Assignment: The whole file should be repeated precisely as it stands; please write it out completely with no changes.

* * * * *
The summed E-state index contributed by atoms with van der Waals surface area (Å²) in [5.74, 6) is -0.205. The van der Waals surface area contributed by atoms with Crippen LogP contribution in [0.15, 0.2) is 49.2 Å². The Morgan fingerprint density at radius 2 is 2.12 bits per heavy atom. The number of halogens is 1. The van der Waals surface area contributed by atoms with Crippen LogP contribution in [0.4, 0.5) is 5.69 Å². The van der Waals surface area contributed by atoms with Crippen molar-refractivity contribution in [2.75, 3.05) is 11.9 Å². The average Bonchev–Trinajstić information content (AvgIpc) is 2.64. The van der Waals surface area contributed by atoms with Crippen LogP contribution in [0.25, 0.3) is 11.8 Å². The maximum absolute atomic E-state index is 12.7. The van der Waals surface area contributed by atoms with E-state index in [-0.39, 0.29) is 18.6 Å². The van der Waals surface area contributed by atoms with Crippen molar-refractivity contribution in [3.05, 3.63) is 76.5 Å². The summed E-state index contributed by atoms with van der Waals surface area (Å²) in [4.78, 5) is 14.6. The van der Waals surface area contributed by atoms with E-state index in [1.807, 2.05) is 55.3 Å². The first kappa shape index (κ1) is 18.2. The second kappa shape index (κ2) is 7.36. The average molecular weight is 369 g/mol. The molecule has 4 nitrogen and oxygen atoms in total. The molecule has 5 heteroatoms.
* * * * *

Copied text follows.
The summed E-state index contributed by atoms with van der Waals surface area (Å²) in [5.74, 6) is -0.205. The van der Waals surface area contributed by atoms with Crippen LogP contribution in [0.15, 0.2) is 49.2 Å². The Morgan fingerprint density at radius 2 is 2.12 bits per heavy atom. The number of halogens is 1. The van der Waals surface area contributed by atoms with Crippen LogP contribution in [0.4, 0.5) is 5.69 Å². The van der Waals surface area contributed by atoms with Crippen molar-refractivity contribution in [2.75, 3.05) is 11.9 Å². The average Bonchev–Trinajstić information content (AvgIpc) is 2.64. The van der Waals surface area contributed by atoms with Crippen LogP contribution in [0.25, 0.3) is 11.8 Å². The maximum absolute atomic E-state index is 12.7. The van der Waals surface area contributed by atoms with E-state index in [-0.39, 0.29) is 18.6 Å². The van der Waals surface area contributed by atoms with Crippen molar-refractivity contribution in [3.05, 3.63) is 76.5 Å². The summed E-state index contributed by atoms with van der Waals surface area (Å²) in [4.78, 5) is 14.6. The van der Waals surface area contributed by atoms with E-state index in [1.807, 2.05) is 55.3 Å². The first kappa shape index (κ1) is 18.2. The second kappa shape index (κ2) is 7.36. The average molecular weight is 369 g/mol. The molecule has 4 nitrogen and oxygen atoms in total. The molecule has 5 heteroatoms.